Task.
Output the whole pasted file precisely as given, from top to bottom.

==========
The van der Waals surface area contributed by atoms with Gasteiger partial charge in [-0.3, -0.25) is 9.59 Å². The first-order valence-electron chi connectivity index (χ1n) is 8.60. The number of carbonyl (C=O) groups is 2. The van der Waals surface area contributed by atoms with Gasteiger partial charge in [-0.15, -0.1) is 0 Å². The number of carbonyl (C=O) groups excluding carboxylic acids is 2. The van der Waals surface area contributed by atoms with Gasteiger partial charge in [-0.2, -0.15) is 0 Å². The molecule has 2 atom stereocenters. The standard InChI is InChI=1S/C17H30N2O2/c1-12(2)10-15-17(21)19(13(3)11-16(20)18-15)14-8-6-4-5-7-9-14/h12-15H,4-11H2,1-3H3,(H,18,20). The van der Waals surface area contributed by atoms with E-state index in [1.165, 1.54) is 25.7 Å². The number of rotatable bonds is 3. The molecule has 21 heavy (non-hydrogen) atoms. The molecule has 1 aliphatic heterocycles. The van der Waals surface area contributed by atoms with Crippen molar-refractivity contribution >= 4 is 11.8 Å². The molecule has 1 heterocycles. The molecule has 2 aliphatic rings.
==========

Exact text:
The van der Waals surface area contributed by atoms with Gasteiger partial charge in [-0.3, -0.25) is 9.59 Å². The first-order valence-electron chi connectivity index (χ1n) is 8.60. The number of carbonyl (C=O) groups is 2. The van der Waals surface area contributed by atoms with Gasteiger partial charge in [-0.15, -0.1) is 0 Å². The number of carbonyl (C=O) groups excluding carboxylic acids is 2. The van der Waals surface area contributed by atoms with Gasteiger partial charge in [-0.2, -0.15) is 0 Å². The molecule has 2 atom stereocenters. The standard InChI is InChI=1S/C17H30N2O2/c1-12(2)10-15-17(21)19(13(3)11-16(20)18-15)14-8-6-4-5-7-9-14/h12-15H,4-11H2,1-3H3,(H,18,20). The van der Waals surface area contributed by atoms with E-state index in [1.165, 1.54) is 25.7 Å². The number of rotatable bonds is 3. The molecule has 21 heavy (non-hydrogen) atoms. The molecule has 1 aliphatic heterocycles. The van der Waals surface area contributed by atoms with Crippen molar-refractivity contribution >= 4 is 11.8 Å². The molecule has 1 heterocycles. The molecule has 2 aliphatic rings.